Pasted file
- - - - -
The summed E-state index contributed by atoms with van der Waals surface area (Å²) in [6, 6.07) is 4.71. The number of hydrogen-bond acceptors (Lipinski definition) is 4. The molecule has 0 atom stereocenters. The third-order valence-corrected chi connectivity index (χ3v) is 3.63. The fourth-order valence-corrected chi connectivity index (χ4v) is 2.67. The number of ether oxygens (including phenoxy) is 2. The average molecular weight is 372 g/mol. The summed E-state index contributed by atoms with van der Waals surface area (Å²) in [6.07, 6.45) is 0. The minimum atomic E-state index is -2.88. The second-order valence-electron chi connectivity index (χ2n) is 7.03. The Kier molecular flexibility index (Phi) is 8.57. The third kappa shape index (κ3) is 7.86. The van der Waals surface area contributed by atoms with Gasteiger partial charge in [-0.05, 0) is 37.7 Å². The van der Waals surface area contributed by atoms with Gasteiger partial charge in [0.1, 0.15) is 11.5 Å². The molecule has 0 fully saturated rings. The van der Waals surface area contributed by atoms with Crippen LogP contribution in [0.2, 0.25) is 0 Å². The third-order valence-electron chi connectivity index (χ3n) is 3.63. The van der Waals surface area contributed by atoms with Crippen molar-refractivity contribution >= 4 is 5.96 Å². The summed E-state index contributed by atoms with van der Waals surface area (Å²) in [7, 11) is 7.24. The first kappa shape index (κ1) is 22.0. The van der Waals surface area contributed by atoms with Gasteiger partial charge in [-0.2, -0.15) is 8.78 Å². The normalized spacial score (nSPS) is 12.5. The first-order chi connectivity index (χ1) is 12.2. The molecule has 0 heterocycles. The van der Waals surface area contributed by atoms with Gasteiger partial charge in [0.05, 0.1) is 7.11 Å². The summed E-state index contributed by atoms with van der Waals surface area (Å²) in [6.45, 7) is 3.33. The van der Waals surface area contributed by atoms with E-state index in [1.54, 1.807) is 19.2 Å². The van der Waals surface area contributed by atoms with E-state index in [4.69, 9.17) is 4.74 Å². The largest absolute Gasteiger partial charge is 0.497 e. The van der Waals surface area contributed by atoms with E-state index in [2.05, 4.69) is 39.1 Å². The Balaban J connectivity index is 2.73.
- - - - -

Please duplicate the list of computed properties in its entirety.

The summed E-state index contributed by atoms with van der Waals surface area (Å²) in [6, 6.07) is 4.71. The number of hydrogen-bond acceptors (Lipinski definition) is 4. The molecule has 0 atom stereocenters. The third-order valence-corrected chi connectivity index (χ3v) is 3.63. The fourth-order valence-corrected chi connectivity index (χ4v) is 2.67. The number of ether oxygens (including phenoxy) is 2. The average molecular weight is 372 g/mol. The summed E-state index contributed by atoms with van der Waals surface area (Å²) in [6.07, 6.45) is 0. The minimum atomic E-state index is -2.88. The second-order valence-electron chi connectivity index (χ2n) is 7.03. The Kier molecular flexibility index (Phi) is 8.57. The third kappa shape index (κ3) is 7.86. The van der Waals surface area contributed by atoms with Gasteiger partial charge in [-0.05, 0) is 37.7 Å². The van der Waals surface area contributed by atoms with Gasteiger partial charge in [0.1, 0.15) is 11.5 Å². The molecule has 0 fully saturated rings. The van der Waals surface area contributed by atoms with Crippen LogP contribution in [0.2, 0.25) is 0 Å². The third-order valence-electron chi connectivity index (χ3n) is 3.63. The van der Waals surface area contributed by atoms with Crippen molar-refractivity contribution >= 4 is 5.96 Å². The summed E-state index contributed by atoms with van der Waals surface area (Å²) in [7, 11) is 7.24. The first kappa shape index (κ1) is 22.0. The van der Waals surface area contributed by atoms with Gasteiger partial charge in [-0.2, -0.15) is 8.78 Å². The normalized spacial score (nSPS) is 12.5. The first-order chi connectivity index (χ1) is 12.2. The molecule has 0 heterocycles. The van der Waals surface area contributed by atoms with Gasteiger partial charge in [0.05, 0.1) is 7.11 Å². The summed E-state index contributed by atoms with van der Waals surface area (Å²) in [6.45, 7) is 3.33. The van der Waals surface area contributed by atoms with E-state index in [1.54, 1.807) is 19.2 Å². The van der Waals surface area contributed by atoms with E-state index in [4.69, 9.17) is 4.74 Å². The largest absolute Gasteiger partial charge is 0.497 e. The van der Waals surface area contributed by atoms with E-state index in [2.05, 4.69) is 39.1 Å². The Balaban J connectivity index is 2.73.